Thursday 19 July 2018

Double Review: 'Year of the Snitch' by Death Grips and 'Oil of Every Pearl's Un-insides' by SOPHIE

Rhythmless hip hop and undanceable EDM – these two albums are certainly challenging.

Death Grips and SOPHIE have never tried to make music for the masses. Avant-garde hip hop outfit Death Grips have spent the last decade laying paranoid shouty vocals over noisy beats incorporating everything from chopped-up Bjork vocals to gabber. Electronic producer SOPHIE has meanwhile spent her career concocting twisted EDM singles that blend cutesy synth twinkles and dark industrial clangs layered with chipmunked vocals.

Together they’re two of the most forward-thinking artists making music right now – although some people may just see them as a bunch of arty-farty noisemakers. Personally, I’ve always loved their unbridled experimentalism, even if tracks like ‘Hot Head’ and ‘L.O.V.E’ teetered on my threshold. For the most part, beneath the digitally altered vocals and distorted synth screeches, both artists have always carried a mean sense of rhythm – something that’s always held their unconventional songs together. In fact, Death Grips’ last album Bottomless Pit was full of head-bobbing grooves, whilst SOPHIE’s debut LP Product was a gauntlet of frenetic bangers that similarly made you want to move.

But now, both artists have decided to sacrifice even their sense of groove. Have they overstepped the line and devolved into self-indulgent noodling? Or are they still masters of organised chaos?

Death Grips’ Year Of The Snitch was the first of the two albums that I listened to and the first thing that struck me was how little hip hop influence was left and how much more rock influence there is. In fact, you could argue Death Grips are pretty much a rock band at this point. Many of the tracks are accompanied by satisfying guitar riffs – ‘Black Paint’ might be one of Death Grip’s best tracks to date with a sludgy Melvins-like riff driving it along. Much of the percussion is live drumming rather than digital beats, courtesy of long-time member Zach Hill, further adding to the rock sound. As for MC Ride’s barked vocals, they’ve always seemed closer to hardcore punk chanting than rapping anyway, and here they’re more punky than ever.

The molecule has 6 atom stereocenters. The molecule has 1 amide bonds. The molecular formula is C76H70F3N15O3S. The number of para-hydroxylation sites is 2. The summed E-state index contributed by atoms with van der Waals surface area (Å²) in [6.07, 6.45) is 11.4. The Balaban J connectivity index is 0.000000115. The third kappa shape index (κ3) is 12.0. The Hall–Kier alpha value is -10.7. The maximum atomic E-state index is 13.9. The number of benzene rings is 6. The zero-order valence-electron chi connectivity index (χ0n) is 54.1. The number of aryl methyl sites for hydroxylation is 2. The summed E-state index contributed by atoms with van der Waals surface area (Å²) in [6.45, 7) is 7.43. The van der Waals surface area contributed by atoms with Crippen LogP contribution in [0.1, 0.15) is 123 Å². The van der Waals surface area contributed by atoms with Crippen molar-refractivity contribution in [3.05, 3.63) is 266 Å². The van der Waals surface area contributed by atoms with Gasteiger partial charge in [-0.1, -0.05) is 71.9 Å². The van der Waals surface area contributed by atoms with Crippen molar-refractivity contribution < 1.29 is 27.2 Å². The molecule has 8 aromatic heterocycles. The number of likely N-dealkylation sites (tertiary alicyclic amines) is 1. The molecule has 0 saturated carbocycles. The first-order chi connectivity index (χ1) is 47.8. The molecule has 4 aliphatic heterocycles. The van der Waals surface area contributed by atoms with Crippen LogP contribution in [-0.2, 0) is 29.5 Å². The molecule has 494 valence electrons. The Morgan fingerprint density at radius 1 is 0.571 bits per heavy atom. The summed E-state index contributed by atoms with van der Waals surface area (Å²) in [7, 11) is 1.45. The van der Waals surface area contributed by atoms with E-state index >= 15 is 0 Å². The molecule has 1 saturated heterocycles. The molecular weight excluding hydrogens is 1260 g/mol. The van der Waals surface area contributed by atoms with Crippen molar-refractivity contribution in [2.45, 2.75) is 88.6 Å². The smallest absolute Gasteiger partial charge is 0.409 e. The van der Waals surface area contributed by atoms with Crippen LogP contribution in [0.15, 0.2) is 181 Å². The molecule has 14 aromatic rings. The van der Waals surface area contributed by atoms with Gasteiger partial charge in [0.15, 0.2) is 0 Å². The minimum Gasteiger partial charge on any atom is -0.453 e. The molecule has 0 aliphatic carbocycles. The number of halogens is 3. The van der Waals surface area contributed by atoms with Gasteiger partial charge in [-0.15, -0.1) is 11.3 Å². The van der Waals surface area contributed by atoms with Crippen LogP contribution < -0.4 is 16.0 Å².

Whilst there are still some rhythmic anthems such as driving opener ‘Death Grips is Online’ and poppy misfit ‘Streaky’, much of the album is messier and more chaotic than its predecessors. ‘The Horn Section’ is essentially a drum solo with some glitchy synths layered on top, whilst ‘Shitshow’ layers speedy yelling over blast beats. Along with its rock flavourings, much of it comes across like a prog rock record – especially carnivalesque ‘The Fear’.

The jilted rhythms are just another attempt by Death Grips to be as extreme and ‘noided’ as possible. Given the lyrics are so deliberately garbled and the sounds are so abrasive, there’s very little cohesion left to grip onto. Fortunately, Death Grips do seem to have compensated this with a little more humour, mocking how absurd they’ve become with ‘Shitshow’ and closing track ‘Disappointed’. And whilst the lyrics are still very much dark (many of the tracks have Satanic references and themes of death), there are less tritones and eerie sounds in their music, substituted with a more bouncy demented vibe. Repeat listens definitely make it more digestible – but I’m still having a hard time loving something that’s so grooveless.